Ramyar and his mother


From my chair in Winnipeg I face booked chatted with R. Finally, the walls have opened a crack. The Colombian government has granted him a visa to join the CPT Colombian team. His passport made the trip that he is not allowed to do. It travelled to the US via a team mate, then was carrried to Israel to the Colombian consulate. Then it was couriered to Germany and finally back to R. I am very sad that he will have flown to Colombia before I get back to Northern Iraq. But I am so ecstatic that he has the chance to move out of the borders that have held him to share his knowledge about peace making and to learn from the Colombian people and CPT team mates about their experience with peace making.

Saturday, February 4, 2012

so, when are you heading back....??

So, when are you going back..?

I have heard this question a lot during the last month. I think that most people assume that since I just returned home before Christmas that I have a few months left here. But not so. I get on the plane on 14 February. My suitcase is filling up.. mostly with things for the CPT house or gifts for a few people there. I left a big bag of clothes behind in Suleymania- ones that I would not mind never seeing again if all of a sudden our NGO status was revoked, or if I suddenly became too ill to return. Of course I have the necessary pounds of coarsely ground coffee for our coffee machine as well as a metal coffee filter so we won't ever  have to ask people to bring those.

I have now completed a year's worth of commitment to CPT. Thinking about returning this time is a teeny bit harder than the last two. I am still eager to be there with the Kurdish people and to be with my wonderful team mates again, but thinking about leaving is a little harder. I wonder if I am copping out of trying to find a life here in Winnipeg. Am I hiding behind the "adventure" of going to a land which when I say its name so many people suck in their breath and say "isn't it dangerous there?".  I leave tiny bits of myself all around the world. And I do think that someday I will have to leave those bits where they lie and try to re-create myself in one place.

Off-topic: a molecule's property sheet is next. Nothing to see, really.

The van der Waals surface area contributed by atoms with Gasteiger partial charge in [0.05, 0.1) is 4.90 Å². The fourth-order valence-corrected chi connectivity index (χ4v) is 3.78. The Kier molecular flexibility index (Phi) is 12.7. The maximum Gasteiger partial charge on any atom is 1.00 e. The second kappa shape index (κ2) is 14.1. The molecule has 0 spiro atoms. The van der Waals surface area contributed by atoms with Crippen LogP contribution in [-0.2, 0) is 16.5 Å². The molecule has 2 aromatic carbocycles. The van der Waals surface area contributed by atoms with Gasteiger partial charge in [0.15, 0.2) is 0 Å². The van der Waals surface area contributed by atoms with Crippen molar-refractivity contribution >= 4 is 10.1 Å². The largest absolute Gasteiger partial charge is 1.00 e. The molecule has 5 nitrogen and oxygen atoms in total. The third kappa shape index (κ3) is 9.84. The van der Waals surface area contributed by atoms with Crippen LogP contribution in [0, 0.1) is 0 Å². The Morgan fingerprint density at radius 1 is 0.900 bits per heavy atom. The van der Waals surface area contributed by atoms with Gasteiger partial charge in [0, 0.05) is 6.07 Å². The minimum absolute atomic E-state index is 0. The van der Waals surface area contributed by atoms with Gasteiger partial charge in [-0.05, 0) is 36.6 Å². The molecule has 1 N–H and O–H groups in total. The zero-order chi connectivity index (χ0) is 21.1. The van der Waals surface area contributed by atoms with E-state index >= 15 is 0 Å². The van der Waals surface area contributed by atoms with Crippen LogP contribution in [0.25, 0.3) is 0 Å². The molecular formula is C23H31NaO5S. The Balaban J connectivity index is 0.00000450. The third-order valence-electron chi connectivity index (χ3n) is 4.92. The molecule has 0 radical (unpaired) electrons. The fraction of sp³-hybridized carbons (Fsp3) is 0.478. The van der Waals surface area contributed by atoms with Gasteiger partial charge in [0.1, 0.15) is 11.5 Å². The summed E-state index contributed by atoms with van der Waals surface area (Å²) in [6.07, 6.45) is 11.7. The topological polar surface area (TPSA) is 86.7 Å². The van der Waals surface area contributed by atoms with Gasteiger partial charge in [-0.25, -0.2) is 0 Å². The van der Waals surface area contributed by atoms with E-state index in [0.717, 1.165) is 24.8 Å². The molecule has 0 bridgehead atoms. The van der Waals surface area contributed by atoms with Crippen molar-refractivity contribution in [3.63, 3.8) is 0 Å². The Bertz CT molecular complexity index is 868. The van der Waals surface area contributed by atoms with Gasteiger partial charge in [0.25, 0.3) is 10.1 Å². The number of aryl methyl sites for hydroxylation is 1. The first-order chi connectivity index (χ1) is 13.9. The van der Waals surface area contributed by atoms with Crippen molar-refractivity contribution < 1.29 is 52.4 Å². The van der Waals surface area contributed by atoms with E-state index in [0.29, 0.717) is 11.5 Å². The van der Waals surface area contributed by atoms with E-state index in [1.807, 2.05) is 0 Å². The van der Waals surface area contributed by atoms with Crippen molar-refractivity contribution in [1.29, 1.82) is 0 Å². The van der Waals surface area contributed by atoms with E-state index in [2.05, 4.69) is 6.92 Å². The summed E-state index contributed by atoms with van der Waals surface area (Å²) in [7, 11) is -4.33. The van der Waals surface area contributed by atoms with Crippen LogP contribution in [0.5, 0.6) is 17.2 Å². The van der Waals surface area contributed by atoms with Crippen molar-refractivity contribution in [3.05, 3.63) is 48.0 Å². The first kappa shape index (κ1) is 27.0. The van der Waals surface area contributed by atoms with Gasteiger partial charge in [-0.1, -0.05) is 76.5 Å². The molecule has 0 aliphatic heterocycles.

So, in the meantime I gather my Kurdish flashcards to go through this week while Vic and I are on vacation at a wintery Manitoba cabin. I prepare my heart and my direction for what it may face in the next three months. Thank you for following my blog. I love seeing your numbers and the countries where you sign in from. It is a privilege for me to have you interested enough to read my thoughts and the stories that I tell.